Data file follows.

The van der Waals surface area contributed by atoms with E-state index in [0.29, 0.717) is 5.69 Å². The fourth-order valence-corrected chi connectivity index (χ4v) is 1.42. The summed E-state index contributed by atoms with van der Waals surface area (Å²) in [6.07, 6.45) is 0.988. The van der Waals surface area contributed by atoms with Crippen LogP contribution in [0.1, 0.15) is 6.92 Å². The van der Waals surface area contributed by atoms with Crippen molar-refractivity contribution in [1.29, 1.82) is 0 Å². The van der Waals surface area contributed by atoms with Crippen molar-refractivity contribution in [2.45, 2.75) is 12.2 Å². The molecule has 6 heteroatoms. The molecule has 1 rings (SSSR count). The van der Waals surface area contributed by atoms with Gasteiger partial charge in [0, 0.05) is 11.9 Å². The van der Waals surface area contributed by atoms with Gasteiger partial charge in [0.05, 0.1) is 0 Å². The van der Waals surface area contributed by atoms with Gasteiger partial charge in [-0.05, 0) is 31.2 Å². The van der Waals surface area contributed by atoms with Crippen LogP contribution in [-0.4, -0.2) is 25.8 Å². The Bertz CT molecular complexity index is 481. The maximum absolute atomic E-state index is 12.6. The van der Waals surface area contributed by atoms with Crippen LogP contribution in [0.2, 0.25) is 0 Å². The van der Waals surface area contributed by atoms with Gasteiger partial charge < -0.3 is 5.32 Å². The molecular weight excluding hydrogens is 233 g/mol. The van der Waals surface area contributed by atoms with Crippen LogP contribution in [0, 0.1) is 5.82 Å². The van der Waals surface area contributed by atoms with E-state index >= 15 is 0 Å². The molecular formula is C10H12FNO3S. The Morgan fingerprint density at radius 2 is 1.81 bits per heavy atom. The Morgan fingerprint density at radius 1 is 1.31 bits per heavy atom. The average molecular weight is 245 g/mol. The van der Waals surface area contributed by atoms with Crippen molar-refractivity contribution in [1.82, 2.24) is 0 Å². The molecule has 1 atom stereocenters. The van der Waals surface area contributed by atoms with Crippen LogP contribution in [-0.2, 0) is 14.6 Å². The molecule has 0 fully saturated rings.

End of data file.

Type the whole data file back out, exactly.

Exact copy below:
The van der Waals surface area contributed by atoms with E-state index in [0.29, 0.717) is 5.69 Å². The fourth-order valence-corrected chi connectivity index (χ4v) is 1.42. The summed E-state index contributed by atoms with van der Waals surface area (Å²) in [6.07, 6.45) is 0.988. The van der Waals surface area contributed by atoms with Crippen LogP contribution in [0.1, 0.15) is 6.92 Å². The van der Waals surface area contributed by atoms with Crippen molar-refractivity contribution in [1.29, 1.82) is 0 Å². The van der Waals surface area contributed by atoms with Crippen molar-refractivity contribution in [2.45, 2.75) is 12.2 Å². The molecule has 6 heteroatoms. The molecule has 1 rings (SSSR count). The van der Waals surface area contributed by atoms with Gasteiger partial charge in [0, 0.05) is 11.9 Å². The van der Waals surface area contributed by atoms with Gasteiger partial charge in [0.05, 0.1) is 0 Å². The van der Waals surface area contributed by atoms with Gasteiger partial charge in [-0.05, 0) is 31.2 Å². The van der Waals surface area contributed by atoms with Crippen LogP contribution in [-0.4, -0.2) is 25.8 Å². The Bertz CT molecular complexity index is 481. The maximum absolute atomic E-state index is 12.6. The van der Waals surface area contributed by atoms with Crippen LogP contribution in [0.2, 0.25) is 0 Å². The van der Waals surface area contributed by atoms with Gasteiger partial charge < -0.3 is 5.32 Å². The molecular weight excluding hydrogens is 233 g/mol. The van der Waals surface area contributed by atoms with Crippen LogP contribution in [0, 0.1) is 5.82 Å². The van der Waals surface area contributed by atoms with E-state index >= 15 is 0 Å². The molecular formula is C10H12FNO3S. The Morgan fingerprint density at radius 2 is 1.81 bits per heavy atom. The Morgan fingerprint density at radius 1 is 1.31 bits per heavy atom. The average molecular weight is 245 g/mol. The van der Waals surface area contributed by atoms with Crippen molar-refractivity contribution in [1.82, 2.24) is 0 Å². The molecule has 1 atom stereocenters. The van der Waals surface area contributed by atoms with Crippen LogP contribution in [-0.2, 0) is 14.6 Å². The molecule has 0 fully saturated rings.